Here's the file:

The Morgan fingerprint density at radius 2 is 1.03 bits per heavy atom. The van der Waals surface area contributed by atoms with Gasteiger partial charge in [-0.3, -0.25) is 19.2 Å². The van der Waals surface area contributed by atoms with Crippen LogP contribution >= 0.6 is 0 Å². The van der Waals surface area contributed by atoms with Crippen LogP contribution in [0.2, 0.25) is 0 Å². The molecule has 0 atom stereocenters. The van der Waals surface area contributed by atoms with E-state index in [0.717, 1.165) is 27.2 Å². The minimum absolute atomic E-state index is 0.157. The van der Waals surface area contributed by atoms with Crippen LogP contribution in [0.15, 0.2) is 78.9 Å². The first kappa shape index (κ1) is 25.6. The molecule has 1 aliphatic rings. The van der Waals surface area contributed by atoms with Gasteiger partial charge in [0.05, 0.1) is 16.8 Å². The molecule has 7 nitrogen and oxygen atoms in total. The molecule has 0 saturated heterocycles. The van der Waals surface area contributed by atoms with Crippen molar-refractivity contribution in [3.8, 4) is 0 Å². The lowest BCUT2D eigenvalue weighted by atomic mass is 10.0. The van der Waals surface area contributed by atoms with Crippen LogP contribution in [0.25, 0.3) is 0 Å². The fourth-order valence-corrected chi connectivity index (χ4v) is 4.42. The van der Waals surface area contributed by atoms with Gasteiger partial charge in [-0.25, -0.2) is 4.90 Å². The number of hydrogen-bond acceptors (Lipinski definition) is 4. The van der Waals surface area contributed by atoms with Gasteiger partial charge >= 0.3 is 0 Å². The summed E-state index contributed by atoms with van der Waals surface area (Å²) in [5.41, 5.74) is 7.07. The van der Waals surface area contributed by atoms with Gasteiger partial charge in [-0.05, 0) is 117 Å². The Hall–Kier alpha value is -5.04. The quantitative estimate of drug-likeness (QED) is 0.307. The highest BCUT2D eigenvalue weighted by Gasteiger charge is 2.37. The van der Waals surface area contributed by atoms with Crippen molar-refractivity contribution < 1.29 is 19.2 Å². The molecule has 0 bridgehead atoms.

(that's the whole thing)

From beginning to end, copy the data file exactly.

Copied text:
The Morgan fingerprint density at radius 2 is 1.03 bits per heavy atom. The van der Waals surface area contributed by atoms with Gasteiger partial charge in [-0.3, -0.25) is 19.2 Å². The van der Waals surface area contributed by atoms with Crippen LogP contribution >= 0.6 is 0 Å². The van der Waals surface area contributed by atoms with Crippen LogP contribution in [0.2, 0.25) is 0 Å². The molecule has 0 atom stereocenters. The van der Waals surface area contributed by atoms with E-state index in [0.717, 1.165) is 27.2 Å². The minimum absolute atomic E-state index is 0.157. The van der Waals surface area contributed by atoms with Crippen LogP contribution in [0.15, 0.2) is 78.9 Å². The first kappa shape index (κ1) is 25.6. The molecule has 1 aliphatic rings. The van der Waals surface area contributed by atoms with Gasteiger partial charge in [0.05, 0.1) is 16.8 Å². The molecule has 7 nitrogen and oxygen atoms in total. The molecule has 0 saturated heterocycles. The van der Waals surface area contributed by atoms with Crippen molar-refractivity contribution in [3.8, 4) is 0 Å². The lowest BCUT2D eigenvalue weighted by atomic mass is 10.0. The van der Waals surface area contributed by atoms with Crippen LogP contribution in [0.25, 0.3) is 0 Å². The fourth-order valence-corrected chi connectivity index (χ4v) is 4.42. The van der Waals surface area contributed by atoms with Gasteiger partial charge in [-0.25, -0.2) is 4.90 Å². The number of hydrogen-bond acceptors (Lipinski definition) is 4. The van der Waals surface area contributed by atoms with Gasteiger partial charge >= 0.3 is 0 Å². The summed E-state index contributed by atoms with van der Waals surface area (Å²) in [5.41, 5.74) is 7.07. The van der Waals surface area contributed by atoms with Gasteiger partial charge in [-0.05, 0) is 117 Å². The Hall–Kier alpha value is -5.04. The quantitative estimate of drug-likeness (QED) is 0.307. The highest BCUT2D eigenvalue weighted by Gasteiger charge is 2.37. The van der Waals surface area contributed by atoms with Crippen molar-refractivity contribution < 1.29 is 19.2 Å². The molecule has 0 bridgehead atoms.